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Speaker wire guide

How to choose the right gauge, length, and type

In this article: We’ll explain the importance of good speaker wire and tell you what you need to know, including…

...and we'll offer some tips on how to connect speaker wire to your speakers and amplifier.


peaker wire is the lifeblood of your audio system. To put it in other terms, think of speaker wire as the arteries of your system, with your receiver being the heart and your speakers being the extremities. There are lots of different gauges, lengths, and connector types, and that can make choosing the right kind for your needs difficult. But it's not that bad once you learn the basics.

What gauge wire is needed for home speakers?

This is one of the most common questions I got from customers when I was a Crutchfield Sales Advisor. Getting the correct speaker wire gauge is one of the most overlooked but important things to get right.

When looking at speaker wire options, you'll notice they all have an "AWG" number. AWG refers to the American Wire Gauge standard. The way the numbers work is straightforward — the lower the number, the thicker the wire.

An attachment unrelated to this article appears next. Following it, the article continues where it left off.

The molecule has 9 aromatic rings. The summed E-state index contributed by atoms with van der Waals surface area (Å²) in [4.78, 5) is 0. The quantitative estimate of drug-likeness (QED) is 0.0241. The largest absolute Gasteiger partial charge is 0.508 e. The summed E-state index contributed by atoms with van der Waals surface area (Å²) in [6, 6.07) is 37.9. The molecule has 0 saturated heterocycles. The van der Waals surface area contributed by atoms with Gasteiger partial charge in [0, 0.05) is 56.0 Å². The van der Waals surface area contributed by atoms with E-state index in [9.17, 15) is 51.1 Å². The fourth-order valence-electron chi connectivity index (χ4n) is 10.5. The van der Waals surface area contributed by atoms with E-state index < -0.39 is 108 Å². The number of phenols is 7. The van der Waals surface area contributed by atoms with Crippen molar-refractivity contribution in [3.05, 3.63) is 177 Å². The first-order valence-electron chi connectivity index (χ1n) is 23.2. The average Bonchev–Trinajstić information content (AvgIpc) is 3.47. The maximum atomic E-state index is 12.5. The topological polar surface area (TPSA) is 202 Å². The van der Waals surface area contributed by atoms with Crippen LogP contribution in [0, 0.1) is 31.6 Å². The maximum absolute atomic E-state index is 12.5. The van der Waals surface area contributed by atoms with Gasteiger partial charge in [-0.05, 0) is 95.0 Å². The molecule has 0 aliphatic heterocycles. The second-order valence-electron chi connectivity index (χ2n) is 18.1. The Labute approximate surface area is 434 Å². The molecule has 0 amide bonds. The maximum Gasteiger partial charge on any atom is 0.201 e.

So, a 12-gauge wire is thicker than a 14-gauge wire, and so on. Thicker wire has less resistance to current flow, so it's best to use it with longer runs, high-power situations, and for lower-impedance speakers (think 6-ohm or 4-ohm).

For shorter runs (50 feet or less) that go to standard 8-ohm speakers, 16-gauge wire is all that's needed.

Difference in wire diameter from 18 gauge through 12 gauge wire

A scale diagram of wire gauge thickness. Smaller numbers correspond to thicker wire. (Not drawn to actual size.)

What gauge speaker wire do I need for home theater?

It all depends on your speakers and how far away they are from your receiver. For most home theater systems, 16-gauge wire is all you'll need. However, if your speakers are more than 50 feet away from the receiver, stepping up to 14-gauge isn't a bad idea. Also, if you're using a high-current amplifier or lower-impedance speakers, 14-gauge is best.

How much wire do you need?

Crutchfield offers speaker wire in 50- or 100-foot rolls that can be trimmed according to your needs.

Guesstimates are okay, but always over-estimate to be safe. If you want to know exactly how much wire you'll need, there's a simple way to figure it out. Run a string from your receiver or amplifier to each of the speaker locations, measuring the string once you're done. Then add a few extra feet to the total to give you some slack for easier connection to your gear.

Check out the video below for a few more helpful tips.